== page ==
At Bryant Woods Elementary, a collective sweet tooth and children's tomes are a delicious recipe for literacy

Youths are treated to a good read

December 19, 2007|By John-John Williams IV | John-John Williams IV,Sun reporter

Sixty awe-struck second-graders from Bryant Woods Elementary in Columbia saw their favorite books brought to life this week through culinary artistry by Wilde Lake High School students.

The annual activity that mixes gingerbread-house-like creations with storytelling was a chance for Wilde Lake students to flex their culinary muscles while stressing an appreciation for reading and high school.

"I really wanted to do something that encouraged reading," said Yvonne Lund, who heads the school's Culinary Academy. Bryant Woods students "get really excited about coming to Wilde Lake. It really helps to solidify the neighborhood," she said.

Using graham crackers, icing and other foods such as breakfast cereal, Lund's students created scenes from classic childhood books such as the Madeline series, the Miss Nelson series and The Polar Express. Books inspired by popular movies such as Cars, Aladdin, and The Lion King were also were used.

The culinary artists then read to the Bryant Woods students from the books that inspired the scenes.

Lund started the event six years ago. Now, she said, it is an automatic activity.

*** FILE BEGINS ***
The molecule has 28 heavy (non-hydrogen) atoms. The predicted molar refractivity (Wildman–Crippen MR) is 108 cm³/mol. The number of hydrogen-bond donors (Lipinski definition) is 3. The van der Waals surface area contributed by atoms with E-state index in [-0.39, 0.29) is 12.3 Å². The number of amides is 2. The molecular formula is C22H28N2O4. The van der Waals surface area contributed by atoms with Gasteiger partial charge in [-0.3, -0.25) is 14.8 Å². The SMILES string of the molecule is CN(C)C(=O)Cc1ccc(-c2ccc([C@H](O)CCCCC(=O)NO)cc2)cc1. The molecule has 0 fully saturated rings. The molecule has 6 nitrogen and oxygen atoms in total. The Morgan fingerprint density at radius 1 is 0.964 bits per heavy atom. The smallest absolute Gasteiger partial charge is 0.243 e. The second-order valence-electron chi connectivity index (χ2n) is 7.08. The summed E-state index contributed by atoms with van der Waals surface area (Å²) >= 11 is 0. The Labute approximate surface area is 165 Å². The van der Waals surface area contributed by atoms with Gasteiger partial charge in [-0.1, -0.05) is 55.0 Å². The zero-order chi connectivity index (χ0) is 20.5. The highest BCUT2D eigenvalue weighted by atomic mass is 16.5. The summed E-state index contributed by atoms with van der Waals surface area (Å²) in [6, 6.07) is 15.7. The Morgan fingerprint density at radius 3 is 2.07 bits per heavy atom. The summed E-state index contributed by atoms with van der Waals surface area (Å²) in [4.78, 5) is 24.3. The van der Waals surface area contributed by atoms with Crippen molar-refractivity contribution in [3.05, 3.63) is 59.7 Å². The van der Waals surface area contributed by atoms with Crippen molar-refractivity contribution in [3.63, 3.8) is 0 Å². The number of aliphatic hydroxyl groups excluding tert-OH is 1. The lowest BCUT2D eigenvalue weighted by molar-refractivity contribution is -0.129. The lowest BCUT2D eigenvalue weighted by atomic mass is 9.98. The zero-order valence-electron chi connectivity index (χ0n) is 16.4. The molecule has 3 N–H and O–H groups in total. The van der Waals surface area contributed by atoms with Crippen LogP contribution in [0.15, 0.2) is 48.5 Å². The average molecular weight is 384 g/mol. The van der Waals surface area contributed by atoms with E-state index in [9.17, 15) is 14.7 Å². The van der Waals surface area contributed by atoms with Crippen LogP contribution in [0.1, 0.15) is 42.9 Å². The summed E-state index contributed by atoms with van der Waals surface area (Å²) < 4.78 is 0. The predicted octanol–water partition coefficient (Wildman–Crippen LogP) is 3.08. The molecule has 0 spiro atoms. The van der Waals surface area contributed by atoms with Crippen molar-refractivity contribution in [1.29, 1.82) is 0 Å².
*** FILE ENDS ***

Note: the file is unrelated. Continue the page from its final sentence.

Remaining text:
"I don't have to formally invite them anymore," Lund said. "[Jamie Sharfstein] calls me to tell me what day works for them."

Sharfstein, a second-grade teacher at Bryant Woods, said her students value the interaction with the Wilde Lake High School students.

"The students are amazed," she said, as she pointed to a cluster of her second-graders who listened intently to Wilde Lake's Ashley Johnson explain how she constructed a castle out of graham crackers and frosting. "Look at them concentrating on what [the Wilde Lake student] is doing."

Johnson, a 17-year-old senior, read from a book in the My Little Pony series. Staying true to the book, she created a fluorescent pink castle that protected a private birthday party.

"Once you get to high school, teachers expect you to read more," she said. "[Reading] helps you formulate questions and it helps with creativity."

Alex Hart, 14, a freshman at Wilde Lake, worked with a partner, Dana Vandergracht, for four weeks to create a castle that was inspired by an Aladdin book.

"I think it's fun to get them interested in reading," said Hart, who spent most of the morning captivating his young charges with his friendly disposition.

"There's Aladdin," Hart said as he pointed to the character in a book that he held with his other hand. "He's just trying to make it in life."

Randy Santiago, 7, was enthralled by Aladdin's castle.

"It looks nice," he said. "It's got the genie. It's colorful."

Paul Vonbuhr, 7, also was a fan of the castle. "It was big," he said.

Tyeteona Harding, 8, wanted to eat a re-creation of the Lion King."It looks so yummy, tasty," she said. "It looks so delicious."

Some Bryant Woods students got into the activity so much that they began to read the books to the high-schoolers.

Darius Koropeckyj, 7, read part of a Sponge Bob Square Pants book aloud so he could better comprehend the story. "I haven't read [that] story [before]," he said.

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